The reins, or bridles, by which the Swoppet Knight (if he by any chance had a free hand) could control his horse, were available as standard, in only two colours, white and sky blue. There were four designs, which might be called "fancy", "round", "jagged" and "square", and these are illustrated below in the same order as given in Plastic Warrior. Of all the items in the Knights' repertoire, the reins were perhaps the most susceptible to fading due to wear and/or exposure to sunlight, making them quite a good indicator of the overall amount of what the collectors call "play wear" to which a Knight has been subjected over the years.

Sky blue reins in design 1

I

II

Sky blue reins in design 2
Sky blue reins in design 3

III

IV

Sky blue reins in design 4

  The picture concerning rare colours for reins is far from clear, and again the finger of suspicion points at Wiltons for muddying the waters with their imitations of the real thing. Some collectors will tell you they can identify a cheap impersonation by the inferior quality of the plastic, but it's perhaps easier to get taken in when looking at a picture. Timpo and Toyway reins can usually be spotted, as they are far larger than the Britains Swoppet versions.

  Plastic Warrior claims red reins were issued, but only in designs II and III, whereas the illustrated example is in design I, and the author can attest to the existence of red reins in all four designs, though whether they are all actually Britains must remain open to question.

Red reins in design 1
Green reins in design 4

  Green reins seem to be even rarer, and it would take a brave man to vouch for the authenticity of the ones shown here. Note they are in design IV - the author claims to have some in design III, and Plastic Warrior says they were issued by Britains exclusively in design I.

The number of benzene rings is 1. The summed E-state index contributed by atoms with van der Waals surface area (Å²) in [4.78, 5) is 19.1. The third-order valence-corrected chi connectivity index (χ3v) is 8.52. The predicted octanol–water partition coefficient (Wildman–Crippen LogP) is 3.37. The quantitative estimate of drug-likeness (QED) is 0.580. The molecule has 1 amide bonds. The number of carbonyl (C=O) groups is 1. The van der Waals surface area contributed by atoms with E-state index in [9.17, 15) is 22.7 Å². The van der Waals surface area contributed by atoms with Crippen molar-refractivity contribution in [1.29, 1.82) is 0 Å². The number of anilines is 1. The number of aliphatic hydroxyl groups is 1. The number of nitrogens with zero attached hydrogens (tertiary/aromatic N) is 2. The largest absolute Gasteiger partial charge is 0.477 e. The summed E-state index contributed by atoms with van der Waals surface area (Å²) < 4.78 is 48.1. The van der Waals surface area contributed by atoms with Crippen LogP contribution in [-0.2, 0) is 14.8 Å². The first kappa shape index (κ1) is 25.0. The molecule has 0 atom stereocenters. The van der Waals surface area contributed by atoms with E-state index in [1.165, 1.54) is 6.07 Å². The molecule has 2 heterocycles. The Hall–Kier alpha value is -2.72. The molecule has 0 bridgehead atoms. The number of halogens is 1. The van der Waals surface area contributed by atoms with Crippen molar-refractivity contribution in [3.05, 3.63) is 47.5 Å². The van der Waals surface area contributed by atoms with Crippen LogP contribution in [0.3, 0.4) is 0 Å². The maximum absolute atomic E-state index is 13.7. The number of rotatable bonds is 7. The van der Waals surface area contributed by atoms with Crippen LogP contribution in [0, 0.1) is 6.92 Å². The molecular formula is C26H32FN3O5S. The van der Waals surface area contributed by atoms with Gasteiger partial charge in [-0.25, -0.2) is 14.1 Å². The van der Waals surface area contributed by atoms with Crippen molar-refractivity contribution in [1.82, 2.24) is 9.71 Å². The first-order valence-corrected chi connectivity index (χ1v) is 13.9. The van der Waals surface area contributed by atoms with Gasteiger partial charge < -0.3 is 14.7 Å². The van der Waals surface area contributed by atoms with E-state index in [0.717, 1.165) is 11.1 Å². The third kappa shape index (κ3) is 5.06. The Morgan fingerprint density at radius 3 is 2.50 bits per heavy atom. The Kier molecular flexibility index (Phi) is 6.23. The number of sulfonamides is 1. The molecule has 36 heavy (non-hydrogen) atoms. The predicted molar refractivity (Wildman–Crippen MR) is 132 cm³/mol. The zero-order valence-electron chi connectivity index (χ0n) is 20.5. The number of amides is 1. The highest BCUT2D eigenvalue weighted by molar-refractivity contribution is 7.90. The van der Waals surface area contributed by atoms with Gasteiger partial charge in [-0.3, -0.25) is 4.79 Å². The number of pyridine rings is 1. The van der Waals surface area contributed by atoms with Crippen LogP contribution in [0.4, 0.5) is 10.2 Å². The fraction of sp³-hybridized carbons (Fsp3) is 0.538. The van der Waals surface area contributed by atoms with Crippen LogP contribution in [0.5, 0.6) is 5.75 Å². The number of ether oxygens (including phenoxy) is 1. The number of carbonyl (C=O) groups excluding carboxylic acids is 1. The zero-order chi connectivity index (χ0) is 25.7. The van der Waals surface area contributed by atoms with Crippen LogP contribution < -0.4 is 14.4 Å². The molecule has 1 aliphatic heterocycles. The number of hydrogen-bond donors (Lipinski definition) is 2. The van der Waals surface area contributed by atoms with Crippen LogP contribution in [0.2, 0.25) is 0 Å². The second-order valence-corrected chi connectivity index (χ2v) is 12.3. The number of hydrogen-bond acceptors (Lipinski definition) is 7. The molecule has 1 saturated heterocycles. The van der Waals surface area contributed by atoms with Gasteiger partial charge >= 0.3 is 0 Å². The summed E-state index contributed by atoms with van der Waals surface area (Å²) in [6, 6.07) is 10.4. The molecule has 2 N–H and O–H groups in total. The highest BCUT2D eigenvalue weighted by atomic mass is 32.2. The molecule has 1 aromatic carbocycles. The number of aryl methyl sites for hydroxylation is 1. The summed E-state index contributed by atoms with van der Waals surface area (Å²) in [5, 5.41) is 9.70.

And here is a mounted Knight with yellow reins, in design II, though once more it's anyone's guess whether or not they are genuine Britains. Yellow reins in designs I and III have also been spotted, but the Plastic Warrior article is silent on this subject.

Yellow reins in design 2
Mucky grey reins in design 2

  A much less inspiring colour scheme is this set of reins, which I can only describe as mucky grey - well, they're not sky blue and they're not green anyway. Keen though I always am to have rare and authentic variants on the Britains colour schemes in my collection, I have to say I really do hope these ones are not genuine!

  Finally, here's a mounted Knight with royal blue reins, design I. I'm fairly sure they also were made in designs II (thanks, Ged) and III. Like a few other unusual colour variants, they seem to have been much more common overseas than in the UK.

  As with all parts of this site, feedback from any informed source would be most welcome.

Royal blue reins, design 1.